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The Democratic Strategist

Political Strategy for a Permanent Democratic Majority

Team McCain–All Over the Place

A post from Ed yesterday noted that the recent complaining about Barack Obama’s “presumptuous” transition planning would be better directed to the signs of disorganization and infighting being exhibited by John McCain’s staff and advisors. In the Politico today, Kenneth P. Vogel runs down the list of policy issues on which McCain and his advisors have been at odds, though the story gets a little confusing thanks to McCain’s various flip-flops. Here’s the nut graph:

McCain has staked out an eclectic and occasionally politically inconvenient hodgepodge of policy positions that has bucked the Republican line on some issues, backed it on others and — on still others — gone from bucking it to backing it. Keeping him on message would be a challenge for the most unified chorus of advisers — and Team McCain is hardly that.

Vogel tries to do the “on the other hand” thing by searching for similar divisions in the Obama ranks, without a whole lot of success.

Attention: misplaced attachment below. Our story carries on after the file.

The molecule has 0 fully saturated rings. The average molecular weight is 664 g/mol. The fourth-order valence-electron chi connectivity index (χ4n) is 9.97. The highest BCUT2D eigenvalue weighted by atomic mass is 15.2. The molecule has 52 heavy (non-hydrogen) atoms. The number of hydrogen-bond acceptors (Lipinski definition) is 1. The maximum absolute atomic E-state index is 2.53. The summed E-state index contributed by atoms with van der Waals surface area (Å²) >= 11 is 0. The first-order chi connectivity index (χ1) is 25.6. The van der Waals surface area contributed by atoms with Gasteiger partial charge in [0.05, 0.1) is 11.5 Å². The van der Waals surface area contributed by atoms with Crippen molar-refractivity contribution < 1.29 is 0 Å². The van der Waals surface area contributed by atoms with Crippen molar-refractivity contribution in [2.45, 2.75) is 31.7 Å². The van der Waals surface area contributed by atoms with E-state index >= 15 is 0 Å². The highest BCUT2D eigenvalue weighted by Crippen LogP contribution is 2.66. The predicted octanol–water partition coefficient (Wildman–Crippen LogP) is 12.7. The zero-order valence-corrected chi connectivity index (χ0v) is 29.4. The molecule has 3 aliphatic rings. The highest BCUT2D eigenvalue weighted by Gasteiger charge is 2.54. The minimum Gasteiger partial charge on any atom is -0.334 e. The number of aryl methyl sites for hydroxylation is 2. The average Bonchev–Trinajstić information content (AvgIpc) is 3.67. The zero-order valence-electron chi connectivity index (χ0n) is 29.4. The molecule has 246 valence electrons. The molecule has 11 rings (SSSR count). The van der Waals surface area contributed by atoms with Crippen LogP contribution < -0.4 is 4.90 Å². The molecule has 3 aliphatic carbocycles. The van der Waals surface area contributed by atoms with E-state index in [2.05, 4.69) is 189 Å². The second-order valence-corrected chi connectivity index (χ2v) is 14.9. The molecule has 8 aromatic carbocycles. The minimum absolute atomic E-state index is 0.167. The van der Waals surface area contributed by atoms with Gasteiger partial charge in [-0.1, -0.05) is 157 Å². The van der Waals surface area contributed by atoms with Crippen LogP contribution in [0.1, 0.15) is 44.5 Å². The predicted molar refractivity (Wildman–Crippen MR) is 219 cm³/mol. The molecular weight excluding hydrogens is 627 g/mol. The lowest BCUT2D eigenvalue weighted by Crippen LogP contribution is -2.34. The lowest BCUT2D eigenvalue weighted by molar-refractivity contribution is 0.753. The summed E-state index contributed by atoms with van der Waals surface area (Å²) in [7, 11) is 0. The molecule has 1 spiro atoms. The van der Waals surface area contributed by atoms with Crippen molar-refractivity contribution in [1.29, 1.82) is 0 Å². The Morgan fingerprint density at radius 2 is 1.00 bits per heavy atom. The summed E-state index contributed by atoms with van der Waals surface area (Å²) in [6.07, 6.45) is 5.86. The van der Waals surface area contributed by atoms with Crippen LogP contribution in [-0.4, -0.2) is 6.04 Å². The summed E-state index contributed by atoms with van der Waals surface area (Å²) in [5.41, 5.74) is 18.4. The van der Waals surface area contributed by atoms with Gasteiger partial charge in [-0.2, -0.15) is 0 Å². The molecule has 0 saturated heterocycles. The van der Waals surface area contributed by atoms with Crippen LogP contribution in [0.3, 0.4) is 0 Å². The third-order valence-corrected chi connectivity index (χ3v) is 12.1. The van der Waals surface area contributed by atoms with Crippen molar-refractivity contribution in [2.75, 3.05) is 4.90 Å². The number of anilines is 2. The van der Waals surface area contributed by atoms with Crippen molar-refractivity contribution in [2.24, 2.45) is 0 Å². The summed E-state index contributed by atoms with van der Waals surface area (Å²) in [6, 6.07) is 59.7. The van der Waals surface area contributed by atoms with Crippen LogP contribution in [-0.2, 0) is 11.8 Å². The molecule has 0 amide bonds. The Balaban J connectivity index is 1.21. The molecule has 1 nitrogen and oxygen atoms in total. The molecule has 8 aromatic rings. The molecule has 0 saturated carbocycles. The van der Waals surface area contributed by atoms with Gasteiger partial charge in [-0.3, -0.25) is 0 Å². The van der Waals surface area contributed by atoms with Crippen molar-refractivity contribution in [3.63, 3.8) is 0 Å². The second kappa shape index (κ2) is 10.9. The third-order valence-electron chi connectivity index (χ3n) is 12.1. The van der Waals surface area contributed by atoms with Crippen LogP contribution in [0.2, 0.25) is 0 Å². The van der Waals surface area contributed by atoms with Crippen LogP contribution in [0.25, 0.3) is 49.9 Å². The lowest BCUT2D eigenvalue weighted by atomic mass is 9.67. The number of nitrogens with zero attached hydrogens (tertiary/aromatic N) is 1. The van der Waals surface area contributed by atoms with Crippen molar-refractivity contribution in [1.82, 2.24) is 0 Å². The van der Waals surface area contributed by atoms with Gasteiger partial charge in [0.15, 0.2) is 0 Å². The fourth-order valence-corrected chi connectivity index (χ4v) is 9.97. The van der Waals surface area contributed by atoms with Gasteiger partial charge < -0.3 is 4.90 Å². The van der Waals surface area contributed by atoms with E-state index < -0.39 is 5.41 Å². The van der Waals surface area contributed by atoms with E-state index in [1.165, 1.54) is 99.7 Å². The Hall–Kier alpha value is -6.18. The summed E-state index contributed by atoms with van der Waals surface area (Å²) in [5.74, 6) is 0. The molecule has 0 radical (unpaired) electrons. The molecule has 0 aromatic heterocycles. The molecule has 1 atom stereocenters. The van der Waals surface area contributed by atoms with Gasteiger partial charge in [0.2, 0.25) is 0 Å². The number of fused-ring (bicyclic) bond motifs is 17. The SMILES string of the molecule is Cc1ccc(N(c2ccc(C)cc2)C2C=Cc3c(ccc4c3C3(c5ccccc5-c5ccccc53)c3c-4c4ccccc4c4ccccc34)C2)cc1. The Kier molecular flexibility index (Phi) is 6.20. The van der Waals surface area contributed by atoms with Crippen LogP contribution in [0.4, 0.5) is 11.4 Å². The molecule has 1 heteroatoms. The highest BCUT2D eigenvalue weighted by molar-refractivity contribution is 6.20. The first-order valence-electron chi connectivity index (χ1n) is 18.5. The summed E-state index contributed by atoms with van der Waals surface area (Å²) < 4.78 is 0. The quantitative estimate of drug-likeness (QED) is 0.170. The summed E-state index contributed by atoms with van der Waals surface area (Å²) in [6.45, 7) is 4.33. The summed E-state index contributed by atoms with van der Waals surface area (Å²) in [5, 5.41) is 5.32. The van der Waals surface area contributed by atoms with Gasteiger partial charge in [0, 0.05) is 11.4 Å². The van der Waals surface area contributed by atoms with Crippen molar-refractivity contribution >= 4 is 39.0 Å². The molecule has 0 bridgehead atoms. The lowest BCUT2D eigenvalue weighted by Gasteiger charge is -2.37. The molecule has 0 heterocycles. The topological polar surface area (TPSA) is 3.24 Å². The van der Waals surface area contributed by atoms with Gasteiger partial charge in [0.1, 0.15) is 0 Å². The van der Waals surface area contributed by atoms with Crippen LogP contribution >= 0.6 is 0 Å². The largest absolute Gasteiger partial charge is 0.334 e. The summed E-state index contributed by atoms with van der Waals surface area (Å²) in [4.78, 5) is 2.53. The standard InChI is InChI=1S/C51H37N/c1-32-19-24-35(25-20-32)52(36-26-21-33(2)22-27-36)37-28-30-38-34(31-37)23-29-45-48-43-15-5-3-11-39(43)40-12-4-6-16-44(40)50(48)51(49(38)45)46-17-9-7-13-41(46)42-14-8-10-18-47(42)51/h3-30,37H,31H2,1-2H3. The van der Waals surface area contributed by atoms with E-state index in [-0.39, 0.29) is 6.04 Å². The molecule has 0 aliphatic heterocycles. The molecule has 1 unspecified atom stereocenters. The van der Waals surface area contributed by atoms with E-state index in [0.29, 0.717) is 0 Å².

The most intriguing set of conflicts within Team McCain involves “senior advisor” Carly Fiorina, the very former HP exec who has occasionally made lists of potential running-mates for the GOP candidate:

Fiorina also has found herself at ideological odds with McCain on key issues.
McCain stumbled when asked about her suggestion this month that insurance companies should cover birth control prescriptions. In recent years, McCain has voted against requiring such coverage. The campaign subsequently clarified that McCain opposes all insurance mandates and contended that Fiorina’s comments were consistent with that stance.
And Fiorina this month suggested that McCain might be open to new taxes on the wealthy, which conflicts with McCain’s own pledges not to consider any new taxes.
This week, though, McCain signaled he might be willing to consider raising payroll taxes for Social Security. Then on Tuesday, he sternly said, “No,” when asked at a Nevada event if he would raise taxes as president.

All in all, it looks like McCain has definitively distinguished himself from George W. Bush in one respect: the famous discipline of W.’s retinue is nowhere to be found in Team McCain.

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